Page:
The Bridge Team Leaders will facilitate their local Community of Practice. These Team Leaders are teachers who are teaching the course and will also plan and collaborate with their Bridge Course Trainer to planning for the Communities of Practice meetings. The Leaders’ stipend is $1500 to pay for their planning time for the Communities of Practice and to provide feedback to the Bridge Course Trainers about successes, challenges, and possible revisions.

  1. How long are the Bridge Teams/Communities of Practice meetings?

Teachers are required to attend all 5 of the Bridge Team/Communities of Practice meetings during the school year. Each Communities of Practice meeting will be a minimum of 5 hours (not including lunch). Lists of the Bridge Team/Communities of Practice are available at:

http://www.k12.wa.us/CurriculumInstruct/BridgetoCollege

Graduation Requirements, Dual Enrollment, COE, NCAA Questions:

  1. Will passing this course count as an “alternative” to passing the SBAC as a graduation requirement?

Currently, the courses do not replace the requirement for meeting standard on the high school assessments required for graduation purposes. The State Legislature designates the approved alternatives for high school graduation and the Bridge Courses are not yet included. To access online the variety of graduation assessment alternatives for students who do not pass the high school assessments required for graduation, see: http://www.k12.wa.us/assessment/GraduationAlternatives/default.aspx

  1. Do the Bridge Courses count as a “Certificate of Academic Achievement (CAA) Option”?

There are two components to the CAA, course and non-course requirements. The Bridge to College courses do count towards high school course credits (4th credit of English and 3rd credit of math). However, the Bridge to College courses are not an alternate assessment to meet the additional non-course graduation requirements.

  1. Do the Bridge Courses count toward meeting the English and Math credit requirements for high school graduation?

Yes. Districts and schools can award credit for both courses. These credits can be counted for graduation purposes. This will help students still needing the required course credits in English and math. For math, the Bridge to College course will meet the requirement for the 3rd credit of math but cannot replace Algebra 1, Algebra 2 or Geometry. For ELA, students can take the Bridge course in place of their senior ELA course.

To meet the minimum admissions requirements for state baccalaureate institutions, students need to pass Algebra 2 for their 3rd credit of math. The Bridge to College Mathematics course does meet the baccalaureate senior year requirement for a math or quantitative reasoning course as determined by the Washington Student Achievement Council (College Academic Distribution Requirements (CADR), 2014).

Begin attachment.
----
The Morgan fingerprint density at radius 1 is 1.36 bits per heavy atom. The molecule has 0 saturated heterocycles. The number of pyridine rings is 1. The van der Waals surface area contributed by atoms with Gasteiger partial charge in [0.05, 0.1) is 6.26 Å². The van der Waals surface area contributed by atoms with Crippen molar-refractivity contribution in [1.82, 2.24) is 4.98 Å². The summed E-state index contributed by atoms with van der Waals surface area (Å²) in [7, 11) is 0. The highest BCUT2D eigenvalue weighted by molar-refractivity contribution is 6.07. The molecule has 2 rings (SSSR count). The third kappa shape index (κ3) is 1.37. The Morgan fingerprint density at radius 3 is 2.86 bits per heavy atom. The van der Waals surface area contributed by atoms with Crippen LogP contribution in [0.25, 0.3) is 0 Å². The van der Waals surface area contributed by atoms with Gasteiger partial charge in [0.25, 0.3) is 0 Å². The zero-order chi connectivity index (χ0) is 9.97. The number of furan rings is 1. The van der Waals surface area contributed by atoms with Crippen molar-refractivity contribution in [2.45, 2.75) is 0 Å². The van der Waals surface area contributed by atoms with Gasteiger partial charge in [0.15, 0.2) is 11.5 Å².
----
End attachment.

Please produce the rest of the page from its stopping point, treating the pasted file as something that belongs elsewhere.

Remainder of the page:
1. Is there a relationship or parallel between the Bridge to College courses and the dual credit courses that are currently in place in high schools?

No, these Bridge courses are not designed for dual enrollment as they are not college level courses. Bridge courses are designed to prepare students to enter college level courses after graduation.

  1. Does the Bridge course replace or connect to the Collection of Evidence (COE) course?

At this time, the Bridge course cannot replace the COE course. Schools that have a COE course and choose to offer a Bridge course will need to offer both courses. Teachers who have experience with both types of courses indicate that the Bridge courses and the COE courses are fundamentally different because the Bridge course uses a comprehensive curriculum that is grounded in a progression of learning and the Washington state K-12 Learning standards (Common Core).

  1. Does the Bridge to College course include training our Internet Academy teachers and putting it online or does it only include our face-to-face classrooms?

At this time, the course is not designed as an online course and should only be taught in a face-to-face classroom setting.

  1. Can juniors be placed in the Bridge Course? 

Schools are permitted to enroll juniors in the Bridge courses, however, the course is designed for seniors so they are able to take advantage of the higher education placement agreement.  One of the key attributes of these courses is that the curriculum is designed to prepare students for success in college. The placement agreement will only be applicable to seniors.

  1. How will a “B” be defined for each of the Bridge courses?

The Communities of Practice for both ELA and math will determine what defines a “B” in the course. The Bridge Course teachers and higher education faculty members will collaboratively examine student work and discuss and decide what a “B” would look like based on evidence of student work.

  1. Are the Bridge to College courses NCAA approved?

After a series of discussions with NCAA staff, we have been informed that they would not be approving our Bridge courses (or any other similar transition courses in other states) on a statewide basis.

They also indicated that the Bridge to College Math course was NOT approved based on the fact that its content includes topics from earlier courses; they have made similar decisions in other states that are using the same curriculum as a foundation for a transition course. On the other hand, the NCAA only requires 3 years of math (Algebra I, Algebra II and Geometry, or Math I, II and III); a fourth year math is not relevant for their purposes, so if the course is used as a senior-level, 4th-year course, NCAA approval is not necessary. However, if a student chooses to use this course as a 3rd math credit (as an alternative to Algebra 2) then NCAA approval would be required IF the student wants to be a Division I or II student-athlete in college. While the course qualifies as a 3rd-year alternative to Algebra 2, it will not satisfy the higher education placement agreement with the community and technical colleges unless the student takes the Bridge to College course in their senior year. At least for now, the course does not qualify as a substitute for Algebra 2 in terms of the minimum admissions standards for the public baccalaureate institutions. That issue is currently being reviewed, however, and may be updated later in fall 2015.

For the Bridge to College English course, schools need to follow the standard NCAA process through their Eligibility Center web portal (https://web3.ncaa.org/hsportal/exec/homeAction) using the course title and code: Bridge to College English Language Arts, #01069

Higher Education Agreements and Placement:

  1. When will the Institutions of Higher Education (IHE) placement agreements go into effect so Bridge course students can enter credit bearing courses in their first year of college?